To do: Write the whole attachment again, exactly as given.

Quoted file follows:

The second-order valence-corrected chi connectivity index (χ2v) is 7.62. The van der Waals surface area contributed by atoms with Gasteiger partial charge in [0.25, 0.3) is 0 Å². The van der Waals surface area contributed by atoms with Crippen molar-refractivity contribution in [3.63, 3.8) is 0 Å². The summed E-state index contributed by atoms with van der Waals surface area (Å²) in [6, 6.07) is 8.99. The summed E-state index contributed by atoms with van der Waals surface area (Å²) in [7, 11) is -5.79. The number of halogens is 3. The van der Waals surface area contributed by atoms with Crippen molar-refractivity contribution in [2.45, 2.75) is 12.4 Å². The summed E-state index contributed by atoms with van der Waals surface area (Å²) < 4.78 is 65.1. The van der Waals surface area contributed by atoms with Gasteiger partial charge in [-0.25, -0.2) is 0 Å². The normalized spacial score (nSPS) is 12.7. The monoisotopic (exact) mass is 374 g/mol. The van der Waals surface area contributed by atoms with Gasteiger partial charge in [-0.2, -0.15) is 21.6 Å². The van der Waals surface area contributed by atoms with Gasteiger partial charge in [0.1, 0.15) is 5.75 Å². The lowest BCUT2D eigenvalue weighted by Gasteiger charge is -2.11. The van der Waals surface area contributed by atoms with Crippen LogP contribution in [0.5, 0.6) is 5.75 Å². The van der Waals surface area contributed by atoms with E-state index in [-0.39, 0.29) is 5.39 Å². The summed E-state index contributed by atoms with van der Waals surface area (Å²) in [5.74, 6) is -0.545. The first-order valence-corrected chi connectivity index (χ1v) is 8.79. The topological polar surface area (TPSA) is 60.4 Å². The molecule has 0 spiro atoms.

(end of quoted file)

The second-order valence-corrected chi connectivity index (χ2v) is 7.62. The van der Waals surface area contributed by atoms with Gasteiger partial charge in [0.25, 0.3) is 0 Å². The van der Waals surface area contributed by atoms with Crippen molar-refractivity contribution in [3.63, 3.8) is 0 Å². The summed E-state index contributed by atoms with van der Waals surface area (Å²) in [6, 6.07) is 8.99. The summed E-state index contributed by atoms with van der Waals surface area (Å²) in [7, 11) is -5.79. The number of halogens is 3. The van der Waals surface area contributed by atoms with Crippen molar-refractivity contribution in [2.45, 2.75) is 12.4 Å². The summed E-state index contributed by atoms with van der Waals surface area (Å²) < 4.78 is 65.1. The van der Waals surface area contributed by atoms with Gasteiger partial charge in [-0.25, -0.2) is 0 Å². The normalized spacial score (nSPS) is 12.7. The monoisotopic (exact) mass is 374 g/mol. The van der Waals surface area contributed by atoms with Gasteiger partial charge in [-0.2, -0.15) is 21.6 Å². The van der Waals surface area contributed by atoms with Gasteiger partial charge in [0.1, 0.15) is 5.75 Å². The lowest BCUT2D eigenvalue weighted by Gasteiger charge is -2.11. The van der Waals surface area contributed by atoms with Crippen LogP contribution in [0.5, 0.6) is 5.75 Å². The van der Waals surface area contributed by atoms with E-state index in [-0.39, 0.29) is 5.39 Å². The summed E-state index contributed by atoms with van der Waals surface area (Å²) in [5.74, 6) is -0.545. The first-order valence-corrected chi connectivity index (χ1v) is 8.79. The topological polar surface area (TPSA) is 60.4 Å². The molecule has 0 spiro atoms.